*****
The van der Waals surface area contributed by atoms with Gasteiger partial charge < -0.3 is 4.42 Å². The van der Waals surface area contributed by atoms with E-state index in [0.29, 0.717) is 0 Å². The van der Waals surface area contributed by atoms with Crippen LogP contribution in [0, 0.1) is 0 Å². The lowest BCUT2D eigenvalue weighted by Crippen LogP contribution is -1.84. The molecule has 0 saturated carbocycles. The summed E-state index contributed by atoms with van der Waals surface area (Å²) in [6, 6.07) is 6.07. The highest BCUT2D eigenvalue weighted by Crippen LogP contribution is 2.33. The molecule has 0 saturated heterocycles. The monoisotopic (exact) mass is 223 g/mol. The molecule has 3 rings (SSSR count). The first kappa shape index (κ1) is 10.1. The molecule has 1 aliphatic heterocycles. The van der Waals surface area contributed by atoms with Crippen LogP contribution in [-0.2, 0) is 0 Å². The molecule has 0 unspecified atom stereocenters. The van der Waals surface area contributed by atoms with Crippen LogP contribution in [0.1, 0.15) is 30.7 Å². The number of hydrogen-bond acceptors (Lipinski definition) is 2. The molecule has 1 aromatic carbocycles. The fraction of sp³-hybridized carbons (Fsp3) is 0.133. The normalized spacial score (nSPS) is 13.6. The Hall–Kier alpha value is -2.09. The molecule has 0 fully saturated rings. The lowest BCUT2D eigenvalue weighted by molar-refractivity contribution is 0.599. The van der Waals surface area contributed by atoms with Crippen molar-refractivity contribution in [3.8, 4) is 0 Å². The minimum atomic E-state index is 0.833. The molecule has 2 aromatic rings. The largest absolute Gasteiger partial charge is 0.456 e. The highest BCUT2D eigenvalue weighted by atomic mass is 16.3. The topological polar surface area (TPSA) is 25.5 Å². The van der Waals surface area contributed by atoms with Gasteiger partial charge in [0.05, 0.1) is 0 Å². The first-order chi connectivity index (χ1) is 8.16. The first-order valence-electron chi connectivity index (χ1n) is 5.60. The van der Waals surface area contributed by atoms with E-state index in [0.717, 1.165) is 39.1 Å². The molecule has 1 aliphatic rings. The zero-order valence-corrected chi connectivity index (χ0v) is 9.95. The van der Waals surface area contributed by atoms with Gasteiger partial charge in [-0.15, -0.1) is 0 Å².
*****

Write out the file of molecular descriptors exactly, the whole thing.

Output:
The van der Waals surface area contributed by atoms with Gasteiger partial charge < -0.3 is 4.42 Å². The van der Waals surface area contributed by atoms with E-state index in [0.29, 0.717) is 0 Å². The van der Waals surface area contributed by atoms with Crippen LogP contribution in [0, 0.1) is 0 Å². The lowest BCUT2D eigenvalue weighted by Crippen LogP contribution is -1.84. The molecule has 0 saturated carbocycles. The summed E-state index contributed by atoms with van der Waals surface area (Å²) in [6, 6.07) is 6.07. The highest BCUT2D eigenvalue weighted by Crippen LogP contribution is 2.33. The molecule has 0 saturated heterocycles. The monoisotopic (exact) mass is 223 g/mol. The molecule has 3 rings (SSSR count). The first kappa shape index (κ1) is 10.1. The molecule has 1 aliphatic heterocycles. The van der Waals surface area contributed by atoms with Crippen LogP contribution in [-0.2, 0) is 0 Å². The molecule has 0 unspecified atom stereocenters. The van der Waals surface area contributed by atoms with Crippen LogP contribution in [0.1, 0.15) is 30.7 Å². The number of hydrogen-bond acceptors (Lipinski definition) is 2. The molecule has 1 aromatic carbocycles. The fraction of sp³-hybridized carbons (Fsp3) is 0.133. The normalized spacial score (nSPS) is 13.6. The Hall–Kier alpha value is -2.09. The molecule has 0 fully saturated rings. The lowest BCUT2D eigenvalue weighted by molar-refractivity contribution is 0.599. The van der Waals surface area contributed by atoms with Crippen molar-refractivity contribution in [3.8, 4) is 0 Å². The minimum atomic E-state index is 0.833. The molecule has 2 aromatic rings. The largest absolute Gasteiger partial charge is 0.456 e. The highest BCUT2D eigenvalue weighted by atomic mass is 16.3. The topological polar surface area (TPSA) is 25.5 Å². The van der Waals surface area contributed by atoms with Gasteiger partial charge in [0.05, 0.1) is 0 Å². The first-order chi connectivity index (χ1) is 8.16. The first-order valence-electron chi connectivity index (χ1n) is 5.60. The van der Waals surface area contributed by atoms with E-state index in [0.717, 1.165) is 39.1 Å². The molecule has 1 aliphatic rings. The zero-order valence-corrected chi connectivity index (χ0v) is 9.95. The van der Waals surface area contributed by atoms with Gasteiger partial charge in [-0.15, -0.1) is 0 Å².